The motorways network in Kazakhstan is rather underdeveloped, mainly due to the low population density in the country, which doesn't require wider roads on long distances. The following are the only existing multilane, double carriage roads in Kazakhstan:


Condensate 658 km; gas 12,317 km; oil 11,201 km; refined products 1,095 km; water 1,465 km (2010)[1]

Waterways & Waterborne Transportation

4,000 km on the Syrdariya (Syr Darya)(80%) and Ertis (Irtysh) rivers.(2010)[1]

Ports and harbors

Caspian Sea

On rivers

Merchant Marine

Total: 11 By type: cargo 1, petroleum tanker 8, refrigerated cargo 1, specialized tanker 1

foreign-owned: 3 (Austria 1, Ireland 1, Turkey 1) (2010)[1]


Kazakhstan has a total of 97 airports (2012)[1] However, it is quoted as having a total of 449 airports in (2001)[10]

The large area of the country and the associated long distances makes air travel a very important component in domestic travel.

Airports - with paved runways

total: 64[1]

  • over 3,047 m: 10
  • 2,438 to 3,047 m: 25
  • 1,524 to 2,437 m: 16
  • 914 to 1,523 m: 5
  • under 914 m: 8 (2012)

Airports - with unpaved runways

total: 33[1]

  • over 3,047 m: 5
  • 2,438 to 3,047 m: 7
  • 1,524 to 2,437 m: 3
  • 914 to 1,523 m: 5
  • under 914 m: 13 (2012)


Total: 3 (2012)[1]


Air Astana - most popular Kazakhstani Air operator

Air Astana (Эйр Астана) is the principal airline and the flag carrier of the Republic of Kazakhstan, based in Almaty, Kazakhstan.[15] It operates scheduled domestic and international services on 56 routes from its main hub, Almaty International Airport, and from its 2 secondary hubs, Astana International Airport and Atyrau Airport. It is a joint venture between Kazakhstan’s sovereign wealth fund Samruk-Kazyna (51%), and BAE Systems PLC (49%). It was incorporated in October 2001 and started commercial flights on 15 May 2002. At the 2012 World Airline Awards held at Farnborough Airshow in the UK, Air Astana was named the Best Airline in Central Asia & India.[16]


Air Astana operates the following destinations (as of April 2009):

Air Astana Boeing 757 aircraft at Suvarnabhumi Airport in Bangkok, Thailand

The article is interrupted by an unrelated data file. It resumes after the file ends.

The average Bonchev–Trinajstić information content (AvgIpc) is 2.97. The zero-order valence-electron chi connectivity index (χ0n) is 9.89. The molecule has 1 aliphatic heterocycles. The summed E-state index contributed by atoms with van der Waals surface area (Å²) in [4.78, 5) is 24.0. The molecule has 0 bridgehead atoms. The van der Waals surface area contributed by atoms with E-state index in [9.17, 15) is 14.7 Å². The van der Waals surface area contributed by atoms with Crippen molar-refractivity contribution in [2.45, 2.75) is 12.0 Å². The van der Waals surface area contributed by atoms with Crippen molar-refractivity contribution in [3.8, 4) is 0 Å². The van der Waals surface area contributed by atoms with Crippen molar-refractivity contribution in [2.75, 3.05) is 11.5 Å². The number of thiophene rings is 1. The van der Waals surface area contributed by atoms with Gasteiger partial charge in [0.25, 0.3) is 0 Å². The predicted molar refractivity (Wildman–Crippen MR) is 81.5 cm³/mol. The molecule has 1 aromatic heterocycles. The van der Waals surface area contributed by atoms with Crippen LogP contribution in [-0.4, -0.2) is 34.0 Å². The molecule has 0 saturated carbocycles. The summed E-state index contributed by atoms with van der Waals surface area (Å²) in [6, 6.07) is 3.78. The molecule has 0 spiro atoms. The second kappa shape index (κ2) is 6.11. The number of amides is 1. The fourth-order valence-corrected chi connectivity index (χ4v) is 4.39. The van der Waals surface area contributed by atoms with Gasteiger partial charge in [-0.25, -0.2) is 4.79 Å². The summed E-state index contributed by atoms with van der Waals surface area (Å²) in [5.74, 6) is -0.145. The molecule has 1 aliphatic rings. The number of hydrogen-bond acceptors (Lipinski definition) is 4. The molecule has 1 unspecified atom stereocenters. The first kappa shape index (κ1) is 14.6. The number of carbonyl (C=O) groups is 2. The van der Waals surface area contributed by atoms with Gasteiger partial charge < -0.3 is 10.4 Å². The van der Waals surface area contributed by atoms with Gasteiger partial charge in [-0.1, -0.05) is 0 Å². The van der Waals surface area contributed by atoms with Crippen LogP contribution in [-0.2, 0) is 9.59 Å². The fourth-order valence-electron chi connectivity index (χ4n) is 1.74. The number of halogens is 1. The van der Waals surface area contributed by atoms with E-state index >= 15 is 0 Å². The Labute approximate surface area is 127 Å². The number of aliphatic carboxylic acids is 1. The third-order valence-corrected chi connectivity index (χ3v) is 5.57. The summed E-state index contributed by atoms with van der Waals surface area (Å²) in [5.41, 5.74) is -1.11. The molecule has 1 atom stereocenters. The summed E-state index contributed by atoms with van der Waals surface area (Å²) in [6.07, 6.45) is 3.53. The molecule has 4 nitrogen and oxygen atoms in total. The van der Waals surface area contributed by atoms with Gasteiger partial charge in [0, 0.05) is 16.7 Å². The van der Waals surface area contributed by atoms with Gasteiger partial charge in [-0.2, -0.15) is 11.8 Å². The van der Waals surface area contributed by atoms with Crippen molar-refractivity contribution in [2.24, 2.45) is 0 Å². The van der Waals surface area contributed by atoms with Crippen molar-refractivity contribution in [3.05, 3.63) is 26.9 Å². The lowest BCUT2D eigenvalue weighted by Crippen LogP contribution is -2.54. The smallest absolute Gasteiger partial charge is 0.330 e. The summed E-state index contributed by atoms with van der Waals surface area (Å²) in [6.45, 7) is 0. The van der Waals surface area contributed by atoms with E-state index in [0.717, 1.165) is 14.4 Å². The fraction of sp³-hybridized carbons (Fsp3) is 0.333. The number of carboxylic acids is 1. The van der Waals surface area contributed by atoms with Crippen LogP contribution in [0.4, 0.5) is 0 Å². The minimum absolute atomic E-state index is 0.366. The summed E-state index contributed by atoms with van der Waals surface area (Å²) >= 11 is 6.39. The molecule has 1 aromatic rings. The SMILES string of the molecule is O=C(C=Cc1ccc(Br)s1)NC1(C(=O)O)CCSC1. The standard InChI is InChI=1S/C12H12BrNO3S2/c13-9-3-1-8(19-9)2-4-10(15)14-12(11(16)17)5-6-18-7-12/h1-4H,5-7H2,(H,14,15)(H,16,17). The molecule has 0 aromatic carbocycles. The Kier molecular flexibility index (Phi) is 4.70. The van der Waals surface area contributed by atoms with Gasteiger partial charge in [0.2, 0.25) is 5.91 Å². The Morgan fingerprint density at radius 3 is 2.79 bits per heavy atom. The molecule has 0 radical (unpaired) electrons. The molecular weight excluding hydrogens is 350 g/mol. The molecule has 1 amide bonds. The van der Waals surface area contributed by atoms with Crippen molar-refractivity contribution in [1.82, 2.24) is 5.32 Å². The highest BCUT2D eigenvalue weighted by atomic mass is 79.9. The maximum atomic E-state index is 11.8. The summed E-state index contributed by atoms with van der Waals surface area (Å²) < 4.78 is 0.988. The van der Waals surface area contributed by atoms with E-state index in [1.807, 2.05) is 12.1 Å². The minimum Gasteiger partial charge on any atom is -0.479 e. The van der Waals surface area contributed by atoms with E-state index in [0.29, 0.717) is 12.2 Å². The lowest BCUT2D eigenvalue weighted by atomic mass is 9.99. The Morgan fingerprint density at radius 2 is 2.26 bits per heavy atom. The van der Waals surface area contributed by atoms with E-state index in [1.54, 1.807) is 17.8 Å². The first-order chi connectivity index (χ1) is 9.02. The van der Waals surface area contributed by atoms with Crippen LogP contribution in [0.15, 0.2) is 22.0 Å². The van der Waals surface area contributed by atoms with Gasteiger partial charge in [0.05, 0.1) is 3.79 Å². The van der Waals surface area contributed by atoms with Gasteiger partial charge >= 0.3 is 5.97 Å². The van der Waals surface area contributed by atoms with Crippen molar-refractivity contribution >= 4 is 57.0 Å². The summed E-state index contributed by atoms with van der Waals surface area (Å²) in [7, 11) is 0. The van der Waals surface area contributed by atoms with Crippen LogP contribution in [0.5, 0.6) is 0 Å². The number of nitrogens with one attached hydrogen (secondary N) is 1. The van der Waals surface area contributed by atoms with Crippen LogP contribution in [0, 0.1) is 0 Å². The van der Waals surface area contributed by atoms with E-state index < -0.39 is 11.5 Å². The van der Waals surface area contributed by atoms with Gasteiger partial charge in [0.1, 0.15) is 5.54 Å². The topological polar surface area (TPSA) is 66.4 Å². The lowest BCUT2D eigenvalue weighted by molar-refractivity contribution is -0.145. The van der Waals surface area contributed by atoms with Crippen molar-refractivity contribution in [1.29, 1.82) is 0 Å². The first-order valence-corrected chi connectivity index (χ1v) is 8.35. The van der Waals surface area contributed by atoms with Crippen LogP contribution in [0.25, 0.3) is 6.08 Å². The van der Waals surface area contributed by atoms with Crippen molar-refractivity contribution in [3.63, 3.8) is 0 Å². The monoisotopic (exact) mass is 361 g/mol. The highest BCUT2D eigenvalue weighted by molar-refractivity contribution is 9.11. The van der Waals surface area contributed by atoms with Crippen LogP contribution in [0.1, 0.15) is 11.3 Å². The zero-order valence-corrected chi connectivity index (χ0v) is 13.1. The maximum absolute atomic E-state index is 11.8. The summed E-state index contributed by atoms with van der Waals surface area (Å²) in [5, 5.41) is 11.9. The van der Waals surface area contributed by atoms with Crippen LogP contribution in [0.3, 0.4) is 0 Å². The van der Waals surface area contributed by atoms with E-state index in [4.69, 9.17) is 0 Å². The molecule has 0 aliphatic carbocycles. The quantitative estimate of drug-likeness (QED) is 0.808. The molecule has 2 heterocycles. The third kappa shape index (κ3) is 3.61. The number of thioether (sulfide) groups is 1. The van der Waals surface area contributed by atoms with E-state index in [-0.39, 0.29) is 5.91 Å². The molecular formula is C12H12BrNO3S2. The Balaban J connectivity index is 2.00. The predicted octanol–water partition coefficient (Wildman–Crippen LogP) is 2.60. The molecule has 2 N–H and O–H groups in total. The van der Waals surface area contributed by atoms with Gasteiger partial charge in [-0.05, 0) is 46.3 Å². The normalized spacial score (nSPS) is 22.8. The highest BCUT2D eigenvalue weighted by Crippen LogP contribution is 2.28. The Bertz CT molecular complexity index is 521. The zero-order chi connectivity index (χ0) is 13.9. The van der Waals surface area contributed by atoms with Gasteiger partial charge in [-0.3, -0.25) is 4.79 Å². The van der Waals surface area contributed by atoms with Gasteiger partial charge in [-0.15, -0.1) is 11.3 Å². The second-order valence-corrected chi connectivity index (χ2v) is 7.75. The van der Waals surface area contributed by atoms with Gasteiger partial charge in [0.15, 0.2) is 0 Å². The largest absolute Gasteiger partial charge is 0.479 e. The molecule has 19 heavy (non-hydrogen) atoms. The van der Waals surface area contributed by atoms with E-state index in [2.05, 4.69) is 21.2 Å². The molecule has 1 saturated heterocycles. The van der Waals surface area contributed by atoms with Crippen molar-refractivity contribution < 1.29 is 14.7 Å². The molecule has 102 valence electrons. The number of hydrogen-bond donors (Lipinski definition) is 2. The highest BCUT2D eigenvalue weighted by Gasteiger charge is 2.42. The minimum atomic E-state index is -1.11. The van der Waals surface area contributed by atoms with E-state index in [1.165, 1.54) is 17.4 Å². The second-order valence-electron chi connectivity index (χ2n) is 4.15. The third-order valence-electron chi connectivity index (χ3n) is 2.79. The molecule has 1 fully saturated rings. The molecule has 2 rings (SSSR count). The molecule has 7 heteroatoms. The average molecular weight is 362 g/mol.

Air Astana Airbus-320 aircraft at Aktau Airport

Domestic (Kazakhstan)



See also

External links

  • Kazakhstan, South Korea to set up bus-assembling JV
  • Air Astana website
  • Kazakhstan Railways website in English
  • Almaty airport details
  • Official website for Astana Airport in English
  • Unofficial website for Astana Airport in English


  1. ^ a b c d e f g h i j CIA: The World Factbook
  2. ^ ENRC to develop and operate the Zhetigen-Khorgos railway line between Kazakhstan and China | International Mining
  3. ^ KAZAKHSTAN - Temir Zholy
  4. ^
  5. ^ a b Алматыметро :: Главная страница
  6. ^ Subways and Trams In Kazakstan: Almaty's Metro
  7. ^ Усть-Каменогорский трамвай :: Введение
  8. ^ Pavlodar
  9. ^ | главный сайт Темиртау
  10. ^ a b Transportation - Kazakhstan - infrastructure
  11. ^
  13. ^
  14. ^ Западная Европа - Западный Китай Международный Транзитный коридор
  15. ^ "Head Office." Air Astana. Retrieved on 21 December 2010. "Registered office 4A, Zakarpatskaya Street, Almaty, 050039, Kazakhstan"
  16. ^ "Air Astana named Best Airline in Central Asia & India". The Gazette of Central Asia (Satrapia). 17 July 2012. Retrieved 20 July 2012. 

 This article incorporates public domain material from websites or documents of the CIA World Factbook.

This article was sourced from Creative Commons Attribution-ShareAlike License; additional terms may apply. World Heritage Encyclopedia content is assembled from numerous content providers, Open Access Publishing, and in compliance with The Fair Access to Science and Technology Research Act (FASTR), Wikimedia Foundation, Inc., Public Library of Science, The Encyclopedia of Life, Open Book Publishers (OBP), PubMed, U.S. National Library of Medicine, National Center for Biotechnology Information, U.S. National Library of Medicine, National Institutes of Health (NIH), U.S. Department of Health & Human Services, and, which sources content from all federal, state, local, tribal, and territorial government publication portals (.gov, .mil, .edu). Funding for and content contributors is made possible from the U.S. Congress, E-Government Act of 2002.
Crowd sourced content that is contributed to World Heritage Encyclopedia is peer reviewed and edited by our editorial staff to ensure quality scholarly research articles.
By using this site, you agree to the Terms of Use and Privacy Policy. World Heritage Encyclopedia™ is a registered trademark of the World Public Library Association, a non-profit organization.

Copyright © World Library Foundation. All rights reserved. eBooks from Project Gutenberg are sponsored by the World Library Foundation,
a 501c(4) Member's Support Non-Profit Organization, and is NOT affiliated with any governmental agency or department.